The ongoing rift between King Charles III and his younger brother, Prince Andrew, over the Duke of York's residence at Royal Lodge has been seemingly confirmed by Andrew's ex-wife, Sarah Ferguson. In a recent interview with Good Morning Britain, Ferguson declined to comment on the rumored dispute, stating that she doesn't want to get involved in the brothers' discussions and wants them to work it out themselves.

Royal commentator Gareth Russell noted that while Ferguson didn't criticize the monarch, she also didn't deny the rumors of a growing rift, suggesting that there may be some truth to the reports. "Historically, the duchess has always been quite a public defender of the King and privately as well," Russell told The Mirror. "One of the reasons why she had a brief falling out with her sister-in-law, Diana, was because she defended Charles in a conversation over lunch."

Russell added, "The duchess did not criticise the King, but she certainly did not put to bed the rumours that there is a rift growing over Royal Lodge."

The tension between the brothers stems from Prince Andrew's continued residency at the 30-room Royal Lodge, despite his fall from grace due to the Jeffrey Epstein scandal and his subsequent withdrawal from public royal life.

King Charles III had previously thought he had found a solution by offering Prince Andrew the recently vacated Frogmore Cottage, which was once home to Prince Harry and Meghan Markle. However, the Duke of York has been reluctant to downsize and seems to believe he deserves to maintain a grand royal lifestyle.

"He is taking longer than desirable to recognize the reality of the situation, even though it is clearly the most sensible course of action," a palace insider shared with The Times. "If he doesn't agree to move to a property better suited to his needs, then the King may have to reconsider the levels of support he is willing to provide."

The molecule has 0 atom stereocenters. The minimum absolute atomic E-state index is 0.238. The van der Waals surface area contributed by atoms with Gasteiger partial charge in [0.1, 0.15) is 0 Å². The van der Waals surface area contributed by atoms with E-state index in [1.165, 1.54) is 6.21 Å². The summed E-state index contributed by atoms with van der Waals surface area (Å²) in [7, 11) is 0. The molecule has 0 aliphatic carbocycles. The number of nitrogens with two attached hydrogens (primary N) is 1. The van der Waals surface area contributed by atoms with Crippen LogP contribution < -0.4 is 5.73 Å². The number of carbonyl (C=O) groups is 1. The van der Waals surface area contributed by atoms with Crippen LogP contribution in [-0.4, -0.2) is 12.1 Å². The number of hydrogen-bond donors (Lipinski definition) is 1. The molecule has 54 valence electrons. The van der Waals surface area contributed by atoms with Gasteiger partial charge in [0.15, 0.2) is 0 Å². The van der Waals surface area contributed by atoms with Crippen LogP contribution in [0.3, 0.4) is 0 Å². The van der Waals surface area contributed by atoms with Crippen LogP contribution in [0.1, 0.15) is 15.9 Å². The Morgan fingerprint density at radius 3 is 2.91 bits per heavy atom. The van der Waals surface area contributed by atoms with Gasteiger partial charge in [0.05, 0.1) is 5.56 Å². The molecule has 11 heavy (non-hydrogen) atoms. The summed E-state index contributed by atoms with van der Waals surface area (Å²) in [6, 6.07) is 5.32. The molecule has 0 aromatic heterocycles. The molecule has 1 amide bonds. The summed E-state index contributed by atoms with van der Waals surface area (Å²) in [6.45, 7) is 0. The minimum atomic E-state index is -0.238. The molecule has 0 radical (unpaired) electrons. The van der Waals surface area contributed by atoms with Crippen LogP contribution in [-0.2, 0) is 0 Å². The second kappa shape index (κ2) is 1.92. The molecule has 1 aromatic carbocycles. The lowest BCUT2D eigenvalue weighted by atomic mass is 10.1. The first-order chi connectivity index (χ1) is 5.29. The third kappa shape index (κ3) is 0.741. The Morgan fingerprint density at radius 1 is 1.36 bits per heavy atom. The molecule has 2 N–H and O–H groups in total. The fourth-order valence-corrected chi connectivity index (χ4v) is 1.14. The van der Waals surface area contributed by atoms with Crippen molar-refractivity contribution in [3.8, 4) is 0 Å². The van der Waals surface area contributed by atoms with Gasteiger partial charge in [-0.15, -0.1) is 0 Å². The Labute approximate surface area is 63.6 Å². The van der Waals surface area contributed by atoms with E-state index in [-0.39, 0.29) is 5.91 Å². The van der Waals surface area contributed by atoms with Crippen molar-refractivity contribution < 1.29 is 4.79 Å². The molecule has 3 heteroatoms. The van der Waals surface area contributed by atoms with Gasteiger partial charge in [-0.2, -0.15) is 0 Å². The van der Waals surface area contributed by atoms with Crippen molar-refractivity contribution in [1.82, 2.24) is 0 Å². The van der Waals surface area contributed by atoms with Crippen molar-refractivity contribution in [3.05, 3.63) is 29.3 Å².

Compounding the issue is the state of disrepair at Royal Lodge, which requires significant renovations both inside and outside the property. Without a steady income, Prince Andrew is reportedly unable to maintain the home adequately. Even Princess Beatrice's husband, the CEO of a property and interior design company, has been unable to convince his father-in-law to transform Royal Lodge into "something much more manageable."

King Charles III may have one potential avenue to force Prince Andrew's hand: a clause in the Duke of York's 75-year lease that requires him to "repair, renew, uphold, clean and keep in repair and where necessary rebuild" the property. If Andrew fails to meet these obligations, it could provide grounds for eviction. Alternatively, the king could reduce or entirely withdraw the $3.8 million security bill he currently pays for his brother, which would likely prove financially untenable for the Duke of York.

"Unfortunately, if Andrew refuses to leave within a reasonable time frame, then the King may be forced to reassess the whole package of support he provides and the duke would be required to fund the lion's share of his security, accommodation, and lifestyle costs all on his own - which, given the sums involved, is highly unlikely to be possible in the long term," a second source noted. "Everyone is mindful of his well-being, and has his best interests at heart, but there are limits of patience and tolerance."